Jun 222018
 

 

With environmental concerns at the forefront of news stories, documentaries and media campaigns, it’s not surprising many people are now considering whether to ‘go green’ with their next vehicle.

However, if you have your eye on a certain non-eco model or are in the market for a higher performance vehicle, there are still ways you can be economical and as environmentally friendly as possible. Once you have a shortlist, make sure you check out the Reliability Index to compare models.

Here are Warranty Direct’s tips on how to make sure you’re efficient, without sacrificing the enjoyment of driving a performance vehicle.

What are you looking for?

Whether price, fuel efficiency, practicality or enjoyment is your priority when buying a car, you need to weigh up your options and see which vehicle matches your lifestyle.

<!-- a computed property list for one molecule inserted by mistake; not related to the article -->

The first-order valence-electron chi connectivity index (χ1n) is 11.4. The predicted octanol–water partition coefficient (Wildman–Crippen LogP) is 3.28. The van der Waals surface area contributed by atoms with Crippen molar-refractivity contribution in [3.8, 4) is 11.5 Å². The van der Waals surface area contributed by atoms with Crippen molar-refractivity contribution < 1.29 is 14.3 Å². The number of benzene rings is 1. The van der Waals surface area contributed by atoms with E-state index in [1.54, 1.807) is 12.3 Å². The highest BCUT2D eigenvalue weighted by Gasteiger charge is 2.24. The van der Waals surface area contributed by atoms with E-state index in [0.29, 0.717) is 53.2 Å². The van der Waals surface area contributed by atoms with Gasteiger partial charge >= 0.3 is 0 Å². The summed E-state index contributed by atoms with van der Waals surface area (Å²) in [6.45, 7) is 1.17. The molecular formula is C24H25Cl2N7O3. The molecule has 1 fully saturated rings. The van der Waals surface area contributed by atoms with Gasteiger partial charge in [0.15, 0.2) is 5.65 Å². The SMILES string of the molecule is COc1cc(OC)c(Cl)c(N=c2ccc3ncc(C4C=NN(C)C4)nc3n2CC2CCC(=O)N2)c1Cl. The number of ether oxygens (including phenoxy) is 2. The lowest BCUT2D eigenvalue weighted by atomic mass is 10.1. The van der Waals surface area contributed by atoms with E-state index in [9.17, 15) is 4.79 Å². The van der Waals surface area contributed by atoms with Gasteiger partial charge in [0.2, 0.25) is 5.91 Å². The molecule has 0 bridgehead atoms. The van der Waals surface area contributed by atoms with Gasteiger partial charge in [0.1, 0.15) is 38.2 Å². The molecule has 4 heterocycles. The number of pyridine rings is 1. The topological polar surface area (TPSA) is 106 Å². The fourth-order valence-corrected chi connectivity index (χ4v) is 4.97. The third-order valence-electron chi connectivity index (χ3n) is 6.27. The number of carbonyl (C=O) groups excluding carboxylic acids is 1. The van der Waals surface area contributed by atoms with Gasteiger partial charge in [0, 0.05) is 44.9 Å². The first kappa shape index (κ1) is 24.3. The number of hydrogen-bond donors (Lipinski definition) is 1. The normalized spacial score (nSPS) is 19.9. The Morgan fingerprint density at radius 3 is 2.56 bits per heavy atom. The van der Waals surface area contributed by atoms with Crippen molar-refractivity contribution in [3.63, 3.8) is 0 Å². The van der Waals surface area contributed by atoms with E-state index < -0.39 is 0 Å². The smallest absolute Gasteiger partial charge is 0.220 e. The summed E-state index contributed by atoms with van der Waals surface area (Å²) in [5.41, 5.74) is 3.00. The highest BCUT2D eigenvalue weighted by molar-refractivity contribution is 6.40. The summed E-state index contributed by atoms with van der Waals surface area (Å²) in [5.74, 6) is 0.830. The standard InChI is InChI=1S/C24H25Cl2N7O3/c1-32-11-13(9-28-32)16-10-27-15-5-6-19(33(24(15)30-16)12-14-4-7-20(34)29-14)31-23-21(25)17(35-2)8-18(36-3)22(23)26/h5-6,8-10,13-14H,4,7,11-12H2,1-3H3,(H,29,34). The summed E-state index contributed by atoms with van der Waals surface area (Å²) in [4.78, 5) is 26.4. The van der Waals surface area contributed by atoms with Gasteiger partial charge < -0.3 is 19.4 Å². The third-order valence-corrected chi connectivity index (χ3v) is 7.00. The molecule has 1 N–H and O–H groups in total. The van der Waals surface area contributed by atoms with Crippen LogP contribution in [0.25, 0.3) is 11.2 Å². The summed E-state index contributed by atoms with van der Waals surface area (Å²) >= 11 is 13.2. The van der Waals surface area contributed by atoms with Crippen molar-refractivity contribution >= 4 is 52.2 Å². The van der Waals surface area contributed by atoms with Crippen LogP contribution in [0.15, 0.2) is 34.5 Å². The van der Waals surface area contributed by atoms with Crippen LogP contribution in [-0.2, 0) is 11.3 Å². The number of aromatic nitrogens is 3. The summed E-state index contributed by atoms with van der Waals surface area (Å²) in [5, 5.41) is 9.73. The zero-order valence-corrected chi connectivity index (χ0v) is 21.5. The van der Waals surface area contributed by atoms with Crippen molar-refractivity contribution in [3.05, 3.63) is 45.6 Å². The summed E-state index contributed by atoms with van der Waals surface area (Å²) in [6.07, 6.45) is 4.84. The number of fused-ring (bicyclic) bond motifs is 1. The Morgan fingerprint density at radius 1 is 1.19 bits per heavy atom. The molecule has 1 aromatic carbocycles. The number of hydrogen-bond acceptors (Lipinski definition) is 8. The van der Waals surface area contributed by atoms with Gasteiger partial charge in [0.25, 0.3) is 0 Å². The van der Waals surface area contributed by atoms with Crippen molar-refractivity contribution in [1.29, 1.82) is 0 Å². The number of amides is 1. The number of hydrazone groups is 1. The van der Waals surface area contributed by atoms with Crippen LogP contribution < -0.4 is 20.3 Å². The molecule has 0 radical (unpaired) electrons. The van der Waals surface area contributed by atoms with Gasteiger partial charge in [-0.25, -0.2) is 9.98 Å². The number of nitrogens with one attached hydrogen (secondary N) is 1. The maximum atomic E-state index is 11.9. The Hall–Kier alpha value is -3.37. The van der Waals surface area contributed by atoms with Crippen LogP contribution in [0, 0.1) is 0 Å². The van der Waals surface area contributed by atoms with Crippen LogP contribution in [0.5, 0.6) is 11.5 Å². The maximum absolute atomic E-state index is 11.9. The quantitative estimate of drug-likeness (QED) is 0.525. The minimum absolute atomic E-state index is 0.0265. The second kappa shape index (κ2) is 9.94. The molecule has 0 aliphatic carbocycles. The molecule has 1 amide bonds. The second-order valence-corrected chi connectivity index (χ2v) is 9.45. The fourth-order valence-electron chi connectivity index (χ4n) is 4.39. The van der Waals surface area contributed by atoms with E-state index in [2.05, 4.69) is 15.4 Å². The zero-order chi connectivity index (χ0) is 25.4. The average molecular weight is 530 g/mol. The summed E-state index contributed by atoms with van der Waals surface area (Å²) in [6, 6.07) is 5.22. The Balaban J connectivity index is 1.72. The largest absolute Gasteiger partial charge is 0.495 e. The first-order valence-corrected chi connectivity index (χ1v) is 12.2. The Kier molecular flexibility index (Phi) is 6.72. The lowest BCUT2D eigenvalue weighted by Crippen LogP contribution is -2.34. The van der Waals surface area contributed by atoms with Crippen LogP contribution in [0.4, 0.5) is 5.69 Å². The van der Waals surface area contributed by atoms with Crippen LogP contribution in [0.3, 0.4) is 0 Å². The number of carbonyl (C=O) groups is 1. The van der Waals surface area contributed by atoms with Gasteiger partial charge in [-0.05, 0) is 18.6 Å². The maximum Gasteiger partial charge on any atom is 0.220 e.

If you are mainly going to be using the car for city driving, which doesn’t require high speeds or fast acceleration, look at smaller vehicles with an engine size of around 1L. This will not only be a practical size for urban driving, it should work out to be more economical than a larger engine.

If a small engine is constantly used at high speed, it’ll need to work much harder than a large engine to keep the car moving at 70mph. This will increase fuel consumption and could lead to greater long-term wear and tear as the engine’s components are put under strain.

So, if you do a lot of long distance or motorway driving, choose a car with a larger engine, which provides a good mpg.

Eco-driving

If you can’t help but go for a high-performance or sports car, there are still ways you can limit your fuel consumption to save money and cut pollution.

Get your car serviced regularly to make sure it’s running well and always use the right specification of engine oil, which you will find in your handbook. Check your tyre pressures at least once a month and before any long journeys, as under-inflated tyres will cause your car to use more fuel to overcome the added resistance.